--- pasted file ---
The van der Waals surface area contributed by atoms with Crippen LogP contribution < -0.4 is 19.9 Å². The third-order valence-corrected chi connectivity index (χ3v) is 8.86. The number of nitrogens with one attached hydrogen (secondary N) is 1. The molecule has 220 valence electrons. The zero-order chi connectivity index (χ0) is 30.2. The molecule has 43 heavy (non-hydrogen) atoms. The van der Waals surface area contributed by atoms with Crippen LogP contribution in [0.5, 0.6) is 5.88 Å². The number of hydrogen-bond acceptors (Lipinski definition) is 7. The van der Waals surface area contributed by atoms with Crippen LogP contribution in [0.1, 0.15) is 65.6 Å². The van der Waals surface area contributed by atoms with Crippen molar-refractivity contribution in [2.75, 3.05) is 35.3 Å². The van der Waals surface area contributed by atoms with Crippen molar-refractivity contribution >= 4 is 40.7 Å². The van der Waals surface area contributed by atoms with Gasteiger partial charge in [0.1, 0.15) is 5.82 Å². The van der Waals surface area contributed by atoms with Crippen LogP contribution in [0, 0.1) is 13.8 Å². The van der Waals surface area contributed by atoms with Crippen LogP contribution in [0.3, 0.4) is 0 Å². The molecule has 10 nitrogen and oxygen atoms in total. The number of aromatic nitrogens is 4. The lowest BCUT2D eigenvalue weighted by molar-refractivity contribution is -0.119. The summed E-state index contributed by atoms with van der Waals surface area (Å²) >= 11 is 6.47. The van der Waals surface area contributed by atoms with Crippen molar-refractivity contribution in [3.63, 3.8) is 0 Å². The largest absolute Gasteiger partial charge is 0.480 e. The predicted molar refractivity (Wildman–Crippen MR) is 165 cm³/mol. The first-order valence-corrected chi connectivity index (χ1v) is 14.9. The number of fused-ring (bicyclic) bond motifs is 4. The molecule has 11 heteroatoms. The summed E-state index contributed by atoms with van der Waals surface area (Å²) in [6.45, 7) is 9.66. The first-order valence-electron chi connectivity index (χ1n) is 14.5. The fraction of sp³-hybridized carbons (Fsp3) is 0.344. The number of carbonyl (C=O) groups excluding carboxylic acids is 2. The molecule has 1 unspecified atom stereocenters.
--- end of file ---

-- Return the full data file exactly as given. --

The van der Waals surface area contributed by atoms with Crippen LogP contribution < -0.4 is 19.9 Å². The third-order valence-corrected chi connectivity index (χ3v) is 8.86. The number of nitrogens with one attached hydrogen (secondary N) is 1. The molecule has 220 valence electrons. The zero-order chi connectivity index (χ0) is 30.2. The molecule has 43 heavy (non-hydrogen) atoms. The van der Waals surface area contributed by atoms with Crippen LogP contribution in [0.5, 0.6) is 5.88 Å². The number of hydrogen-bond acceptors (Lipinski definition) is 7. The van der Waals surface area contributed by atoms with Crippen LogP contribution in [0.1, 0.15) is 65.6 Å². The van der Waals surface area contributed by atoms with Crippen molar-refractivity contribution in [2.75, 3.05) is 35.3 Å². The van der Waals surface area contributed by atoms with Crippen molar-refractivity contribution >= 4 is 40.7 Å². The van der Waals surface area contributed by atoms with Gasteiger partial charge in [0.1, 0.15) is 5.82 Å². The van der Waals surface area contributed by atoms with Crippen LogP contribution in [0, 0.1) is 13.8 Å². The van der Waals surface area contributed by atoms with Crippen LogP contribution in [0.3, 0.4) is 0 Å². The molecule has 10 nitrogen and oxygen atoms in total. The number of aromatic nitrogens is 4. The lowest BCUT2D eigenvalue weighted by molar-refractivity contribution is -0.119. The summed E-state index contributed by atoms with van der Waals surface area (Å²) >= 11 is 6.47. The van der Waals surface area contributed by atoms with Crippen molar-refractivity contribution in [3.63, 3.8) is 0 Å². The largest absolute Gasteiger partial charge is 0.480 e. The predicted molar refractivity (Wildman–Crippen MR) is 165 cm³/mol. The first-order valence-corrected chi connectivity index (χ1v) is 14.9. The number of fused-ring (bicyclic) bond motifs is 4. The molecule has 11 heteroatoms. The summed E-state index contributed by atoms with van der Waals surface area (Å²) in [6.45, 7) is 9.66. The first-order valence-electron chi connectivity index (χ1n) is 14.5. The fraction of sp³-hybridized carbons (Fsp3) is 0.344. The number of carbonyl (C=O) groups excluding carboxylic acids is 2. The molecule has 1 unspecified atom stereocenters.